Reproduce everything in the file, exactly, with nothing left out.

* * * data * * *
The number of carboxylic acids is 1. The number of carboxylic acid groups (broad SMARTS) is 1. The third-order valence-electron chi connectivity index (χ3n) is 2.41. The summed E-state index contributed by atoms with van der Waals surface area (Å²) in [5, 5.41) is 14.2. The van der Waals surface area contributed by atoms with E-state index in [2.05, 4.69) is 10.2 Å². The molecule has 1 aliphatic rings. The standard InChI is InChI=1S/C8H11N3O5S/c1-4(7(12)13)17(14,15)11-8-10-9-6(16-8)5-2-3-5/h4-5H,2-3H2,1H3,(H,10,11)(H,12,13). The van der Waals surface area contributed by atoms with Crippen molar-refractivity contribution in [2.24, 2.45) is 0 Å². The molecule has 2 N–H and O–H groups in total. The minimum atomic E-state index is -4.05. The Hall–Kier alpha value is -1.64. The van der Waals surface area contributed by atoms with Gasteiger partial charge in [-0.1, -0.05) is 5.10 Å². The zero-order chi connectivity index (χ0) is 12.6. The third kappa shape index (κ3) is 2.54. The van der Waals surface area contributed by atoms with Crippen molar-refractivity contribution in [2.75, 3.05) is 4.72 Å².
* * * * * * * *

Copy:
The number of carboxylic acids is 1. The number of carboxylic acid groups (broad SMARTS) is 1. The third-order valence-electron chi connectivity index (χ3n) is 2.41. The summed E-state index contributed by atoms with van der Waals surface area (Å²) in [5, 5.41) is 14.2. The van der Waals surface area contributed by atoms with E-state index in [2.05, 4.69) is 10.2 Å². The molecule has 1 aliphatic rings. The standard InChI is InChI=1S/C8H11N3O5S/c1-4(7(12)13)17(14,15)11-8-10-9-6(16-8)5-2-3-5/h4-5H,2-3H2,1H3,(H,10,11)(H,12,13). The van der Waals surface area contributed by atoms with Crippen molar-refractivity contribution in [2.24, 2.45) is 0 Å². The molecule has 2 N–H and O–H groups in total. The minimum atomic E-state index is -4.05. The Hall–Kier alpha value is -1.64. The van der Waals surface area contributed by atoms with Gasteiger partial charge in [-0.1, -0.05) is 5.10 Å². The zero-order chi connectivity index (χ0) is 12.6. The third kappa shape index (κ3) is 2.54. The van der Waals surface area contributed by atoms with Crippen molar-refractivity contribution in [2.75, 3.05) is 4.72 Å².